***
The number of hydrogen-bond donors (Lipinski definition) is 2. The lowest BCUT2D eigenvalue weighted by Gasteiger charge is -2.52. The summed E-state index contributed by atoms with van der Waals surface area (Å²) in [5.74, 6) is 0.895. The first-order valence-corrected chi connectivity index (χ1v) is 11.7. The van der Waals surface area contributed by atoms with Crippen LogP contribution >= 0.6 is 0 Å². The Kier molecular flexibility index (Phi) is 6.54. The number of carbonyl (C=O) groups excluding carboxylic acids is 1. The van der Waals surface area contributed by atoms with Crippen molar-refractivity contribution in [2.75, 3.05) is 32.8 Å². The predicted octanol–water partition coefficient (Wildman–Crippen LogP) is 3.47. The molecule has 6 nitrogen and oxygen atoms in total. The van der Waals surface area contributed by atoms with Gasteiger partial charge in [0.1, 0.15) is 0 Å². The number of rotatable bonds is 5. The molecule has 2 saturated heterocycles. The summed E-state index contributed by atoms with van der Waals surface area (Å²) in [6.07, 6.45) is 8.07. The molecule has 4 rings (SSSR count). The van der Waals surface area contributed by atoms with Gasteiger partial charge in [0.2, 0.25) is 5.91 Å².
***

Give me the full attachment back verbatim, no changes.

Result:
The number of hydrogen-bond donors (Lipinski definition) is 2. The lowest BCUT2D eigenvalue weighted by Gasteiger charge is -2.52. The summed E-state index contributed by atoms with van der Waals surface area (Å²) in [5.74, 6) is 0.895. The first-order valence-corrected chi connectivity index (χ1v) is 11.7. The van der Waals surface area contributed by atoms with Crippen LogP contribution >= 0.6 is 0 Å². The Kier molecular flexibility index (Phi) is 6.54. The number of carbonyl (C=O) groups excluding carboxylic acids is 1. The van der Waals surface area contributed by atoms with Crippen molar-refractivity contribution in [2.75, 3.05) is 32.8 Å². The predicted octanol–water partition coefficient (Wildman–Crippen LogP) is 3.47. The molecule has 6 nitrogen and oxygen atoms in total. The van der Waals surface area contributed by atoms with Gasteiger partial charge in [0.1, 0.15) is 0 Å². The number of rotatable bonds is 5. The molecule has 2 saturated heterocycles. The summed E-state index contributed by atoms with van der Waals surface area (Å²) in [6.07, 6.45) is 8.07. The molecule has 4 rings (SSSR count). The van der Waals surface area contributed by atoms with Gasteiger partial charge in [0.2, 0.25) is 5.91 Å².